Wednesday, October 19, 2005
I'm at Search Engine Strategies in Stockholm today. One of a number of points I put forward in the Ad Forum session today was jumping off yesterday's Yahoo earnings announcement. The company's flat profit for the quarter surpassed estimates.
A bit of background on that: I tuned into CNBC to hear the comments of an analyst from a firm that owns sizeable stakes in both Yahoo and Google. When the initial question was put to him point blank, "what do you think of these results? are you encouraged or disappointed?"
"I'm encouraged," came the response out of a face that wore a scowl that could only be caused by a four-alarm headache, or perhaps not really feeling encouraged, but needing to stay upbeat for the cameras, but also needing to avoid sounding like he's shilling for the stock, since analysts never shill, right?
Another telling point was in attempting to explain the different P/E revenues of Yahoo and Google. "I think they're appropriately valued relative to each other," was the ultimate conclusion. He really emphasized that last point.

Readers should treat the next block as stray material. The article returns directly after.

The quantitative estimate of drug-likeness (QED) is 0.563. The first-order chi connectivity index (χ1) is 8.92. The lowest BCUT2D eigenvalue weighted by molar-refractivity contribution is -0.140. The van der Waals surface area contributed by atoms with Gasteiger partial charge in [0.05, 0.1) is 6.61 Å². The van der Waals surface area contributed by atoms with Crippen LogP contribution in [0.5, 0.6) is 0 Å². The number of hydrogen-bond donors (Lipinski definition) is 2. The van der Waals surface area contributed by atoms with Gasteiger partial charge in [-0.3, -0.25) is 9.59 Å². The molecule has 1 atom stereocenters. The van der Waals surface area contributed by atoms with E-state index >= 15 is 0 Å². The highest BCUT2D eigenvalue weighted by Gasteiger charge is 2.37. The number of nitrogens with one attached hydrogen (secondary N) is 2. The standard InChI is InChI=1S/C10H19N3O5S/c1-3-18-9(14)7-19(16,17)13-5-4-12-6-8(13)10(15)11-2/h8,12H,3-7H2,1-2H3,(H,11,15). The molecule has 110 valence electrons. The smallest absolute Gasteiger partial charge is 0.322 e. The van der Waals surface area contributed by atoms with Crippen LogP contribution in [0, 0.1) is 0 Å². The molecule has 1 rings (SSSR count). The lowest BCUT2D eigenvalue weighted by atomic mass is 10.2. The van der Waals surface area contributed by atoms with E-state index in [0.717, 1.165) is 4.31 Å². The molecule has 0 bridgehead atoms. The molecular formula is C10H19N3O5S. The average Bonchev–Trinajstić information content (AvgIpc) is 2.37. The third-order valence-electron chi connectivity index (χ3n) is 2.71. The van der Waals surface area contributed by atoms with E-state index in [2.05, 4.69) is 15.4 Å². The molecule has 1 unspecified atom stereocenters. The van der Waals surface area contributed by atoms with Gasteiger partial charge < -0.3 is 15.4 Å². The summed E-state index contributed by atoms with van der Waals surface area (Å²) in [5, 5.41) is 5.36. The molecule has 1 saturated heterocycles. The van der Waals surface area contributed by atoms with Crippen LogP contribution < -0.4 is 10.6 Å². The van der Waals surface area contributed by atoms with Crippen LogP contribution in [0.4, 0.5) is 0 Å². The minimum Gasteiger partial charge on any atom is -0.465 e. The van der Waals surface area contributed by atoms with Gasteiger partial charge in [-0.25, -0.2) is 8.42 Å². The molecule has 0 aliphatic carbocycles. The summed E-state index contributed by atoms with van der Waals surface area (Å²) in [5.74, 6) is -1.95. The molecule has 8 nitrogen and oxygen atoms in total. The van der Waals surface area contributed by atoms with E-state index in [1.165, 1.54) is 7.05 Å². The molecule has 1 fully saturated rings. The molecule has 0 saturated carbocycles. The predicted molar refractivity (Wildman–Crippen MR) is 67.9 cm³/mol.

The thing that really amazed me, though, was when the host asked "what do you think is more important to Yahoo, and which do you think is more important... the banners, or the, if you will, companies that pay to be seen in the search results, over to the right hand side of the page, if you will?"
The answer was banners.
Why? Perhaps (indirectly) because top management at Yahoo (not those in the Overture division, clearly) believe the company's future lies in the whole media package. Perhaps so. Perhaps also because the stock market is likely to reward a company with a big fuzzy upside, and Yahoo can't create the perception of big fuzzy upsides solely through search (at least not in North America, where it's harder to induce investors to lap up the Kool-Aid of trends like mobile search).
But search saved the whole company and is funding a lot of the current growth. Where's the love, if you will? Why is search still the ugly cousin? Perhaps it's a simple as this: the long tail of user search behavior, and all that entails, isn't really amenable to a five-second sound bite. In that long tail lurks all the upside anyone could ever need or want.
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Andrew's book, Winning Results With Google AdWords, (McGraw-Hill, 2nd ed.), is still helping tens of thousands of advertisers cut through the noise and set a solid course for campaign ROI.
And for a glowing review of the pioneering 1st ed. of the book, check out this review, by none other than Google's Matt Cutts.
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